© Images Courtesy of Town of Princeton
The Bronze Sculpture Capital of Canada has become a golden attraction.
Three years ago, the Princeton city council approved the production of more than a dozen bronze sculptures as part of its revitalization plan. Now, they are proving to be quite the attraction for the community that used to be a quick stop on the trip to Vancouver. Today it is a popular day trip for those seeking something different.
“Our visitor numbers are going up because people are coming here just to do the sculpture walk,” Princeton economic development and tourism director Gary Schatz said. “It’s our number one reason why people come into the visitor centre.”
By the end of July, the number of tourists to Princeton represented a 30 per cent increase over any other year. It has already had more out-of-town visitors than it had in the last two pandemic-affected years combined.
There are now 16 sculptures throughout the downtown area, and more are on the way, including a mountain goat, a golden eagle and five bear cubs. The art pieces reflect the history, wilderness and wildlife that make Princeton unique. Schatz said the goal is to add a sculpture every year.
“Every animal we have is in this region of British Columbia,” he said, “so we’ve still got plenty of animals to add.”
Visitors to Princeton can do a walking tour of the bronze sculpture loop, which is about a kilometre long and flat. That makes it an accessible attraction for everyone.
“It’s a unique thing,” Schatz said. “We have a couple outside of our office here, and every day I see people with our brochure….posing with a statue, taking a picture.”
And which sculptures are everyone’s favourite? Well, it depends on whom you ask.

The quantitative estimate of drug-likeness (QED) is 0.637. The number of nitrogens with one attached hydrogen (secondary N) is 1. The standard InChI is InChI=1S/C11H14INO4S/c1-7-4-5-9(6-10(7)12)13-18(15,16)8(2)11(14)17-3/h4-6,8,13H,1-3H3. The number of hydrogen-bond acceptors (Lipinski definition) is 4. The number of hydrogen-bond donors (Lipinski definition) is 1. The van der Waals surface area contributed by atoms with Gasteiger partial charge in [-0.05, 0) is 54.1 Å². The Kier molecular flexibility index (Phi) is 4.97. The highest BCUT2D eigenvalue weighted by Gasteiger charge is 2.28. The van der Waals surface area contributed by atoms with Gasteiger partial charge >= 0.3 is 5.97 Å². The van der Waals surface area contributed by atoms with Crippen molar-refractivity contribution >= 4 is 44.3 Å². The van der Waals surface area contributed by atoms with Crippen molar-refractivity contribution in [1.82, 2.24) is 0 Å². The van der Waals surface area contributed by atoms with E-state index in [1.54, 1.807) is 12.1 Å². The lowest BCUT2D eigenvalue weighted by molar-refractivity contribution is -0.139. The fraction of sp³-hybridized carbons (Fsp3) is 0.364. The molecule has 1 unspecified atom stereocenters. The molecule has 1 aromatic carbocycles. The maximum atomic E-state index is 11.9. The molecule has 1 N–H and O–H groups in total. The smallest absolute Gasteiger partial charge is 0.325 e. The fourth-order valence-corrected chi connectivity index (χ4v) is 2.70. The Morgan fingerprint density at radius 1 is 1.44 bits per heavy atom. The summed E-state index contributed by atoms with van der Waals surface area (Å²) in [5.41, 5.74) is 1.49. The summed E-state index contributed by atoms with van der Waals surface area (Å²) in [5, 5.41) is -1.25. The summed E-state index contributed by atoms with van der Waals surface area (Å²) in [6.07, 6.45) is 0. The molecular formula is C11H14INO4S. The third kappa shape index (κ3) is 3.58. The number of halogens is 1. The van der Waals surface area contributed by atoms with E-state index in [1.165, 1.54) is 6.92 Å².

“I hear lots of different ones,” Schatz said. “Our German tourists probably like the bears the best. The bears are big in Germany. A lot of people like the moose in front of the visitor centre. Same with the elk at one of our other gateways. When you ask people, you get a whole mix of opinions.”
There are plans to make the sculpture tour even more interactive and appealing to all ages. Postcards featuring pictures of the sculptures are in the planning stages, creating sculpture-related activities for kids is in the works, and Schatz wants technology to be part of the fun as well.
“We’re going to hopefully make these animals come to life, whether that’s through an app or something else,” he said. “I think it’d be neat if you could hold your phone up and all of a sudden the animal turns and growls or does something neat.”
Visit the Town of Princeton website, princeton.ca, to learn more about the sculptures and everything else the community has to offer.
The Town of Princeton (population 2,700) is the largest town in the Similkameen. You’ll find it at the confluence of the Tulameen and Similkameen Rivers and at the junction of BC Highways 3 and 5A. It’s a 90-minute drive from the Okanagan Valley and a three-hour drive from the Lower Mainland via Hwy 3-Crowsnest Hwy. You can also fly charter or private planes into the Princeton Airport.